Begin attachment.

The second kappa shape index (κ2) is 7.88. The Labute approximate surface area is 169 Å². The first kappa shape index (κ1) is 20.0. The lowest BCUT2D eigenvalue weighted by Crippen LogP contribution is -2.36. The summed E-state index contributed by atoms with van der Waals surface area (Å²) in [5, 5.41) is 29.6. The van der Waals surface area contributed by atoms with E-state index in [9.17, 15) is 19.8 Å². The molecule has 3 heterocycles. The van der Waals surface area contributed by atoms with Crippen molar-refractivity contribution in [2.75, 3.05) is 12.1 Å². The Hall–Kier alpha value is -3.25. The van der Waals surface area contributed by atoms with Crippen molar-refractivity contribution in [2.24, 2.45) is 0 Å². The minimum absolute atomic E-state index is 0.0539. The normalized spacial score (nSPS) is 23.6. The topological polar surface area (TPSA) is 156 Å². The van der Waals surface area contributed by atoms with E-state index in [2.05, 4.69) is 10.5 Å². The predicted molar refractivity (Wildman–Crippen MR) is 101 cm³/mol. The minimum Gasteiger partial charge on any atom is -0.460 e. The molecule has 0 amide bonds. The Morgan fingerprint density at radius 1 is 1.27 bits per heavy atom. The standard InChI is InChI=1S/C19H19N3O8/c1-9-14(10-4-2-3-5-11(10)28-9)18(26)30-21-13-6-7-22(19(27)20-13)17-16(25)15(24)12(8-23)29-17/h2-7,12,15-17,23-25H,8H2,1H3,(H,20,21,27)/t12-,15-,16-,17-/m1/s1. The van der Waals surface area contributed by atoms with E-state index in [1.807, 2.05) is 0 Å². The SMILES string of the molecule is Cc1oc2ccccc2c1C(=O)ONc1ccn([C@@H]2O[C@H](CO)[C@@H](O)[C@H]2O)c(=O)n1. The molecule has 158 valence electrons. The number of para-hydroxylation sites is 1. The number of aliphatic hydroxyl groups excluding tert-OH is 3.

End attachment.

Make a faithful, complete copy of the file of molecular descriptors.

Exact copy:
The second kappa shape index (κ2) is 7.88. The Labute approximate surface area is 169 Å². The first kappa shape index (κ1) is 20.0. The lowest BCUT2D eigenvalue weighted by Crippen LogP contribution is -2.36. The summed E-state index contributed by atoms with van der Waals surface area (Å²) in [5, 5.41) is 29.6. The van der Waals surface area contributed by atoms with E-state index in [9.17, 15) is 19.8 Å². The molecule has 3 heterocycles. The van der Waals surface area contributed by atoms with Crippen molar-refractivity contribution in [2.75, 3.05) is 12.1 Å². The Hall–Kier alpha value is -3.25. The van der Waals surface area contributed by atoms with Crippen molar-refractivity contribution in [2.24, 2.45) is 0 Å². The minimum absolute atomic E-state index is 0.0539. The normalized spacial score (nSPS) is 23.6. The topological polar surface area (TPSA) is 156 Å². The van der Waals surface area contributed by atoms with E-state index in [2.05, 4.69) is 10.5 Å². The predicted molar refractivity (Wildman–Crippen MR) is 101 cm³/mol. The minimum Gasteiger partial charge on any atom is -0.460 e. The molecule has 0 amide bonds. The Morgan fingerprint density at radius 1 is 1.27 bits per heavy atom. The standard InChI is InChI=1S/C19H19N3O8/c1-9-14(10-4-2-3-5-11(10)28-9)18(26)30-21-13-6-7-22(19(27)20-13)17-16(25)15(24)12(8-23)29-17/h2-7,12,15-17,23-25H,8H2,1H3,(H,20,21,27)/t12-,15-,16-,17-/m1/s1. The van der Waals surface area contributed by atoms with E-state index in [1.807, 2.05) is 0 Å². The SMILES string of the molecule is Cc1oc2ccccc2c1C(=O)ONc1ccn([C@@H]2O[C@H](CO)[C@@H](O)[C@H]2O)c(=O)n1. The molecule has 158 valence electrons. The number of para-hydroxylation sites is 1. The number of aliphatic hydroxyl groups excluding tert-OH is 3.